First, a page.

- Whitehead manifold
In

mathematics , the**Whitehead manifold**is an open3-manifold that iscontractible , but nothomeomorphic to**R**^{3}.Henry Whitehead discovered this puzzling object while he was trying to prove thePoincaré conjecture .A contractible

manifold is one that can continuously be shrunk to a point inside the manifold itself. For example, anopen ball is a contractible manifold. All manifolds homeomorphic to the ball are contractible, too. One can ask whether "all" contractible manifolds are homeomorphic to a ball. For dimensions 1 and 2, the answer is classical and it is "yes". In dimension 2, it follows, for example, from theRiemann mapping theorem . Dimension 3 presents the firstcounterexample : the Whitehead manifold.**Construction**Take a copy of "S"

^{3}, the three-dimensional sphere. Now find a compact unknottedsolid torus "T"_{1}inside the sphere. (A solid torus is an ordinary three-dimensionaldoughnut , i.e. a filled-intorus , which is topologically acircle times a disk.) The complement of the solid torus inside "S"^{3}is another solid torus.Now take a second solid torus "T"

_{2}inside "T"_{1}so that "T"_{2}and atubular neighborhood of the meridian curve of "T"_{1}is a thickenedWhitehead link .Note that "T"

_{2}isnull-homotopic in the complement of the meridian of "T"_{1}. This can be seen by considering "S"^{3}as**R**^{3}∪ ∞ and the meridian curve as the "z"-axis ∪ ∞. "T"_{2}has zerowinding number around the "z"-axis. Thus the necessary null-homotopy follows. Since the Whitehead link is symmetric, i.e. a homeomorphism of the 3-sphere switches components, it is also true that the meridian of "T"_{1}is also null-homotopic in the complement of "T"_{2}.Now embed "T"

_{3}inside "T"_{2}in the same way as "T"_{2}lies inside "T"_{1}, and so on; to infinity. Define "W", the**Whitehead continuum**, to be "T"_{∞}, or more precisely the intersection of all the "T"_{"k"}for "k" = 1,2,3,….The Whitehead manifold is defined as "X" ="S"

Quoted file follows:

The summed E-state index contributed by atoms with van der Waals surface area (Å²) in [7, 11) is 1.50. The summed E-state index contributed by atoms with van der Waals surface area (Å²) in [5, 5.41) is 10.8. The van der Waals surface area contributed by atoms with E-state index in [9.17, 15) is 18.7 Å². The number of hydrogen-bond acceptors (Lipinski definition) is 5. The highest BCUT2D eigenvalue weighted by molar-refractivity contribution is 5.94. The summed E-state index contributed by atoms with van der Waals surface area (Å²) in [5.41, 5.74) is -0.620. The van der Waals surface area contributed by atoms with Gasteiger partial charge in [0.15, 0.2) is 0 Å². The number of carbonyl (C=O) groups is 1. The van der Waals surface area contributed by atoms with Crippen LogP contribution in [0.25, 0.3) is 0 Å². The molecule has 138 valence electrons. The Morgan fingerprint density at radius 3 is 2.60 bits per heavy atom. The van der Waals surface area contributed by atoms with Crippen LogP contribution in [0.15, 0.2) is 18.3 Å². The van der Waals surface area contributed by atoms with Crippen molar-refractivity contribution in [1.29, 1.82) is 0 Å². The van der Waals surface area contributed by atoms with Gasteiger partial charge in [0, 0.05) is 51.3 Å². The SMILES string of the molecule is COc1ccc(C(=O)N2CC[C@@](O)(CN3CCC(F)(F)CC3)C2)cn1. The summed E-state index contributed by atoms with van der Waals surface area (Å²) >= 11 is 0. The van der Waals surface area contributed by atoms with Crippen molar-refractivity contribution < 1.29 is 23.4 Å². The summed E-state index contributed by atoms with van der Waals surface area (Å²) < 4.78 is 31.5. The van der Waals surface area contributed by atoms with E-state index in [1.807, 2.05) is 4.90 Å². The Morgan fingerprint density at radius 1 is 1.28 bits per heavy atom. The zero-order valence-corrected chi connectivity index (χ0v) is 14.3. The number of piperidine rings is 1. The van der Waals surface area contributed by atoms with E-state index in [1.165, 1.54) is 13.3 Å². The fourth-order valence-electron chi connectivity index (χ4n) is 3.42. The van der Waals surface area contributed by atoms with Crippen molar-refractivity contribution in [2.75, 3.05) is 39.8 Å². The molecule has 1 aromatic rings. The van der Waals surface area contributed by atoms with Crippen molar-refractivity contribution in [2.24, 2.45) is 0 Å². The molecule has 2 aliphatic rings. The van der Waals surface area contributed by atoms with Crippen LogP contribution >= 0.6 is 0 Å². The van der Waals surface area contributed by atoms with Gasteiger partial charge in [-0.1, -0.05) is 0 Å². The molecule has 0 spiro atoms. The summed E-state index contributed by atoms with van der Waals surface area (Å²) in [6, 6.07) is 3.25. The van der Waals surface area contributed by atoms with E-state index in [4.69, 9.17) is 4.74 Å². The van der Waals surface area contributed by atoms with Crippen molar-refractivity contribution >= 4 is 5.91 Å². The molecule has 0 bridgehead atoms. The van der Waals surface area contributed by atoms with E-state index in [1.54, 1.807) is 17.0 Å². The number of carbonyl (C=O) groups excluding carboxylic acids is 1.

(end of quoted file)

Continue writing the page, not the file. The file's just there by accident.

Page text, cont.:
^{3}"W" which is a non-compact manifold without boundary. It follows from our previous observation, theHurewicz theorem , andWhitehead's theorem on homotopy equivalence, that "X" is contractible. In fact, a closer analysis involving a result ofMorton Brown shows that "X" ×**R**≅**R**^{4}; however "X" is not homeomorphic to**R**^{3}. The reason is that it is notsimply connected at infinity .The one point compactification of "X" is the space "S"

^{3}/"W" (with "W" cruched to a point). It is not a manifold. However (**R**^{3}/"W")×**R**is homeomorphic to**R**^{4}.**Related spaces**More examples of open, contractible 3-manifolds may be constructed by proceeding in similar fashion and picking different embeddings of "T"

_{"i"+1}in "T"_{"i"}in the iterative process. Each embedding should be an unknotted solid torus in the 3-sphere. The essential properties are that the meridian of "T"_{"i"}should benull-homotopic in the complement of "T"_{"i"+1}, and in addition the longitude of "T"_{"i"+1}should not be null-homotopic in "T"_{"i"}− "T"_{"i"+1}.Another variation is to pick several subtori at each stage instead of just one. The cones over some of these continua appear as the complements ofCasson handle s in a 4-ball.**References*** cite book

author = Kirby, Robion

authorlink = Robion Kirby

title = The topology of 4-manifolds

year = 1989

publisher = Lecture Notes in Mathematics, no. 1374, Springer-Verlag

id = ISBN 0-387-51148-2

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